By Orven Mallari | July 17, 2020
At Grantas, we focus on clean beauty that is good for your skin and for the environment. In an effort to realize a zero-waste future, we are proud to say that our tubes are 100% biodegradable and compostable. This means that when left outdoors, our products will undergo rapid chemical reactions that will return the material to the ground. As recycling rates for paper and cardboard have been stagnant over the past decade, composting can provide the final push we need to eliminate paper from landfills, and to move towards a circular economy. Here are some easy steps that you can take to contribute to the growing composting movement, whether you choose to make your own compost pile or contribute to an existing site!
Photo from Edward Howell from Unsplash
Making Your Own Compost Pile
If you have the space to start making your own compost, we highly recommend that you do so! It’s an extremely rewarding experience that provides you with what the composting community calls “brown gold”--nutritious compost that brings life to your garden.
To make a compost heap - the simplest type of compost that doesn’t require complex tools.
Photo from Markus Spiske from Unsplash
Composting Tips for Starters
If possible, start making your compost in the fall. This is the time when the environment is simply richest in carbon and nitrogen sources. Think of all the fallen leaves you can pile in there!
Choose a partially-shaded, level area with good drainage. You can dig a hole that is around 3 ft deep, or use a compost bin if you prefer. Here is the fun part! For the heap to work, there needs to be a balance between greens and browns. The simplest and most effective ratio is 3 parts browns to 1 part greens. For an extremely rapid decomposition time, some recommend a browns to greens ratio of 30 to 1.
Green materials have a lot of nitrogen in them that help the bacteria in the pile grow and multiply - here’s looking at you, fruit/vegetable scraps, grass and weeds, coffee/tea grounds, or eggshells! Brown materials have loads of carbon in them that serve as the food source for the bacteria. Think of anything dry, woody, or brittle - dry leaves, small twigs, or cardboard!
Make sure to lightly water the pile throughout the additive process as you want the compost heap to start out damp (but not too wet!). Then, use your trusty shovel/pitchfork to turn the compost pile over every 3-7 days.
Contrary to popular belief, this compost heap will not stink up your backyard! This misconception is due to common mistakes that beginners make when adding the wrong stuff to their compost pile. Some of these stinkers are (1) meat, dairy, and oil products, (2) manure, especially from non-herbivore animals, (3) moldy/diseased plants, and (4) charcoal ash.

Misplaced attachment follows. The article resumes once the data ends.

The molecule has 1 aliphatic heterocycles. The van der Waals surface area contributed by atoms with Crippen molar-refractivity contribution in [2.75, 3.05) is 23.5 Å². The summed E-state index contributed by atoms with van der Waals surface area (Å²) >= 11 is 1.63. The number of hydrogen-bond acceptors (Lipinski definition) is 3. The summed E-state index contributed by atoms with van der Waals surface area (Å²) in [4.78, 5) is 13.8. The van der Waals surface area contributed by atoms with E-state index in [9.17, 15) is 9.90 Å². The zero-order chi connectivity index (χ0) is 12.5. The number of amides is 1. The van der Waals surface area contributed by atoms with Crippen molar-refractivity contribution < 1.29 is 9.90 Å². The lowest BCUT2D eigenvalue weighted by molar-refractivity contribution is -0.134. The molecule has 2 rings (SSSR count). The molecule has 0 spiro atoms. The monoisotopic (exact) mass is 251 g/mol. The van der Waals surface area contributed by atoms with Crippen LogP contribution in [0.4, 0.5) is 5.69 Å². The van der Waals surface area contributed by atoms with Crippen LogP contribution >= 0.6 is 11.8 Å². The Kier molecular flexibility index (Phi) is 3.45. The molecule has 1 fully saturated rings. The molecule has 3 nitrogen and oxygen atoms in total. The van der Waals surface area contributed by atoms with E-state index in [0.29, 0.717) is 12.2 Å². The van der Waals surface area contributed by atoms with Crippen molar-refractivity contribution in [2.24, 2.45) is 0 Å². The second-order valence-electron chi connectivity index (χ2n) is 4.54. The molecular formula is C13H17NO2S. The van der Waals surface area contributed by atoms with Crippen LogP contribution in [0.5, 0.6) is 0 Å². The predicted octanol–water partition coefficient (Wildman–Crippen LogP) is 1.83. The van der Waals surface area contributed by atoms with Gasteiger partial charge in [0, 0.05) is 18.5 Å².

If you still catch some bad whiffs from your pile, try increasing the ratio of browns to greens or turning your pile more often to aerate it.
Prepping Your Tubes
Usually, cardboard products need to go through extra steps before they can get into the compost pile. Some of these annoying steps include ripping off tape, shredding it to bits with your hands, and peeling off waxy exterior layers. But because Grantas’s paperboard tubes are wrapped in soy ink printed paper, they are 100% compostable, meaning that you can just toss them into your compost pile, and voila! Under the right conditions, they should turn into nutritious, dark brown compost within a year’s time, sometimes as fast as 2-5 months. For best results, it is recommended that you use up the whole make-up stick before deciding to put it in the pile. Yes - you can truly just toss them in!
Photo from Alfonso Navarro from Unsplash
Finding Your Local Composting Facilities
Does composting sound too time-consuming for you? Do you want to contribute to the composting movement but don’t have enough space in your living area? Not a problem! This website provides a handy map that redirects you to urban composting services all across the United States. Just type your zip code in, and if you live in a city, chances are there is a composting service near you that would love to take your compostable materials. These subscriptions often reduce household waste that goes to landfill by up to 60%. If you don’t have the capability to make your own compost heap, these programs might be a good fit for you.
All in all, making paper products easier to compost makes a huge difference in how much gets reused and how much ends up in landfills. There is a lot of untapped potential in composting paperboard. By itself, paperboard is a good brown material--it presents an excellent alternative to dried leaves and other organic matter that may be less available in urban environments, especially during colder months.
Happy composting y’all!
About the Author: Orven Mallari is currently a senior at Yale University. As an Environmental Engineering major, they are passionate about pursuing sustainable solutions to tackle global issues. When not reading up on environmental justice, they spend their time watching Premier League soccer, dreaming about visiting every National Park across the U.S., and cooking pasta.